Task frequency rating accuracy: Objective and perceptual bases of agreement
Richman, Wendy Lynn
Quinones, Miguel A.
Master of Arts thesis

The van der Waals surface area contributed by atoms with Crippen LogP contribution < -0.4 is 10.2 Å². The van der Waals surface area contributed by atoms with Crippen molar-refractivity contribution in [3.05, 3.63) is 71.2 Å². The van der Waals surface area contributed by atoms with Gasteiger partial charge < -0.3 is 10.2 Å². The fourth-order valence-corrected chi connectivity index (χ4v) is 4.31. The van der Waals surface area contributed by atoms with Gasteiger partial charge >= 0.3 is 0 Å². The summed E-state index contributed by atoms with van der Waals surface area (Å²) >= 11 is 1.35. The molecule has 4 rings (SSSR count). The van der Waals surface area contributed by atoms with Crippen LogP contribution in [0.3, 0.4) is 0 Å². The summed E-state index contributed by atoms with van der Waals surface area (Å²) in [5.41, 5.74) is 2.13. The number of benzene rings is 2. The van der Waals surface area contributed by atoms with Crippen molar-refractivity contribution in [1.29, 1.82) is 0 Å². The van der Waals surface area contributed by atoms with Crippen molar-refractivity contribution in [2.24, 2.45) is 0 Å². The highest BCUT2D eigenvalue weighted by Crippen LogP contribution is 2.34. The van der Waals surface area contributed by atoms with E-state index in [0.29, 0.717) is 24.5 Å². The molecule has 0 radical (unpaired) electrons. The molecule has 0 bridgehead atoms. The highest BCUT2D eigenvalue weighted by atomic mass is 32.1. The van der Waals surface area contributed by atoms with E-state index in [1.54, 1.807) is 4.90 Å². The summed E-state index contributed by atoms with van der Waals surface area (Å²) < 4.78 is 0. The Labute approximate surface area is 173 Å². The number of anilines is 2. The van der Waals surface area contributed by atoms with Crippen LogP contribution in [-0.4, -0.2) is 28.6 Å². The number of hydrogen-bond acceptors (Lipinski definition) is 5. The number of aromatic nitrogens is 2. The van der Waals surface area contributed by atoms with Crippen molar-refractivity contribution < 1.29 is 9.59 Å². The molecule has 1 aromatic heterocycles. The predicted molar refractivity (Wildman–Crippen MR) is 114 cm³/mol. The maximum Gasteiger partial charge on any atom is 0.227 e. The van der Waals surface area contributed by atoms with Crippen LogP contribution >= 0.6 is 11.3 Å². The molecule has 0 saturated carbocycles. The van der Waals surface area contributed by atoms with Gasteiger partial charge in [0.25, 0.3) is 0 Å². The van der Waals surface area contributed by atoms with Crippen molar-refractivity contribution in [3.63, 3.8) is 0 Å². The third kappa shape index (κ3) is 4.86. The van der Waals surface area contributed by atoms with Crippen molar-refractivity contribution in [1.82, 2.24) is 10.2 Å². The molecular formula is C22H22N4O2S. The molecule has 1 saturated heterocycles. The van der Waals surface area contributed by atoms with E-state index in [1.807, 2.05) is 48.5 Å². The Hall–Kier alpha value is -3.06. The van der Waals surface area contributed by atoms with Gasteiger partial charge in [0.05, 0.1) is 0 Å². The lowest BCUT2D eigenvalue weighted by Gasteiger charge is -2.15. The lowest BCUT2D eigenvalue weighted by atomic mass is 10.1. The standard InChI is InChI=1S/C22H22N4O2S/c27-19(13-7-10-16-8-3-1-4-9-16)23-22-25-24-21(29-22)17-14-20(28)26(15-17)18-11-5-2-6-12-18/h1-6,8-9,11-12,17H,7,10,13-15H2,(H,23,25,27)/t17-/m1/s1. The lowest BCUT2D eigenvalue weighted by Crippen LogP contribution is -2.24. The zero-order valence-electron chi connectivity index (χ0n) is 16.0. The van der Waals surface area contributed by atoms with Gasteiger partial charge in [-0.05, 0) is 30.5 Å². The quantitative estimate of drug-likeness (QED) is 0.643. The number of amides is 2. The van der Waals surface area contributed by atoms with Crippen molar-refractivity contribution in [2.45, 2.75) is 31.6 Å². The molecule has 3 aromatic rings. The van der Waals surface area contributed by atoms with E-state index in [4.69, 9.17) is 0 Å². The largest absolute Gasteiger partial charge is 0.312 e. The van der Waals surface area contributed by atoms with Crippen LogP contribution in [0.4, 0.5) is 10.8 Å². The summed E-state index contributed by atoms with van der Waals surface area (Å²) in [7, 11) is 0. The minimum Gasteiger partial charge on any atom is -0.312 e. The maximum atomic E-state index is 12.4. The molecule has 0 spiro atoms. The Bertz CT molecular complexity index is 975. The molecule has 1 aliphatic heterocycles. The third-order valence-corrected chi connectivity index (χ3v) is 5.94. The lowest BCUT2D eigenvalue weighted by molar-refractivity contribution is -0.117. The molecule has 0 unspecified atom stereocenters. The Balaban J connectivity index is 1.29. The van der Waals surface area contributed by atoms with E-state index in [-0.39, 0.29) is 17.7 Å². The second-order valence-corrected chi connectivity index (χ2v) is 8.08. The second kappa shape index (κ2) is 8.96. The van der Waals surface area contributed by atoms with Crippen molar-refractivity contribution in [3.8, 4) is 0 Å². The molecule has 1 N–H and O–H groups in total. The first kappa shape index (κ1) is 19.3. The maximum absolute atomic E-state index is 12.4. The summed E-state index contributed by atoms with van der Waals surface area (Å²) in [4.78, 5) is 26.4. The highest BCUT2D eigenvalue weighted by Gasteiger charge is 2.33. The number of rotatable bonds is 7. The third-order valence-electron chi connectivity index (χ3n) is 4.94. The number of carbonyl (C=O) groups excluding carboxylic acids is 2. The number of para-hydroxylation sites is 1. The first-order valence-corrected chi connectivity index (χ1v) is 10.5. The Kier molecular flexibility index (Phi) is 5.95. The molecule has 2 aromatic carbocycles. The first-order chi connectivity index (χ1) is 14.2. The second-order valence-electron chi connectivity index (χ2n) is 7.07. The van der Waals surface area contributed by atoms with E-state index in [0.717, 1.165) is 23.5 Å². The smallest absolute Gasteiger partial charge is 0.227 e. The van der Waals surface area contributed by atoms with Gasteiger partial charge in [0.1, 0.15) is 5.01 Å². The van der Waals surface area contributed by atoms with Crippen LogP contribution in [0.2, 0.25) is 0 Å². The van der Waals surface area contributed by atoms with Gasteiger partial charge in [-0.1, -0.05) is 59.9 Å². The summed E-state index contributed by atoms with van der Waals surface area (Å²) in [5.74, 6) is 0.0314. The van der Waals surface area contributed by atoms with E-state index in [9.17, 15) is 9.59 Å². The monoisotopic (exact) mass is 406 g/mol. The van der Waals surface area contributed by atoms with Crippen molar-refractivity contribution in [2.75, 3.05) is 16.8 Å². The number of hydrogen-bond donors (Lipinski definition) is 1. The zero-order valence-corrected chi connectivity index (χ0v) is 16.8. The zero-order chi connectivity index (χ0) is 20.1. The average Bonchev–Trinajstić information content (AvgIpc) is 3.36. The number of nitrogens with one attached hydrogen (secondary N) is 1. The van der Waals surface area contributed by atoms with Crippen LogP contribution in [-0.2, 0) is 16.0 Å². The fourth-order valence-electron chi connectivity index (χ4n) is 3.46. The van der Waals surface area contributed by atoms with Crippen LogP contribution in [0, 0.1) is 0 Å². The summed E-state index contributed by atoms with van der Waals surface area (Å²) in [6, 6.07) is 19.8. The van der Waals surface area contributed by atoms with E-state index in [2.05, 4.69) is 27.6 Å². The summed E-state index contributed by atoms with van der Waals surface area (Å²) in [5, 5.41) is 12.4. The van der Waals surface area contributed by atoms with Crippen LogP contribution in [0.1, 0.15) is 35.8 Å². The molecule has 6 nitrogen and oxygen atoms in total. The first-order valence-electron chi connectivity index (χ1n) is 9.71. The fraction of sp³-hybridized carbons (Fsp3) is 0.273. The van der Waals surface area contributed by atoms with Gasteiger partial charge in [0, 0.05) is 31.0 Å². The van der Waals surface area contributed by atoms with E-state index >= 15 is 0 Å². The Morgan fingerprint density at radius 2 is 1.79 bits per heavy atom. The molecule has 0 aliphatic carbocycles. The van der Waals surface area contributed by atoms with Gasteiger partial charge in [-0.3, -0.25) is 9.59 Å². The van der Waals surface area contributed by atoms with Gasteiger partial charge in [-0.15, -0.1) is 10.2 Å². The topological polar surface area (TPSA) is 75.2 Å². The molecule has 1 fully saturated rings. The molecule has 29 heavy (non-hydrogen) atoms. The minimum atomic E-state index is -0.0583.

This study examined the impact of task engagement and task familiarity on frequency rating accuracy using an objective measure of task frequency. By contrasting findings from the memory literature on frequency estimation with current task analysis practices, this research proposed that task performers and novel experienced respondents would generate more accurate frequency estimates compared to task observers and familiar experienced respondents. Participants were randomly assigned to a task engagement condition (performer vs. observer) as well as to a task familiarity condition (novel vs. familiar). In support of the hypotheses, performers and novel experienced subjects demonstrated greater accuracy in their frequency ratings. These findings were illustrated using several different measures of accuracy. The use of an objective measure of task frequency revealed that discrepancies in frequency ratings are due to respondents' varying job perceptions as opposed to differences in actual task frequency. Implications for task analysis research and practices are discussed.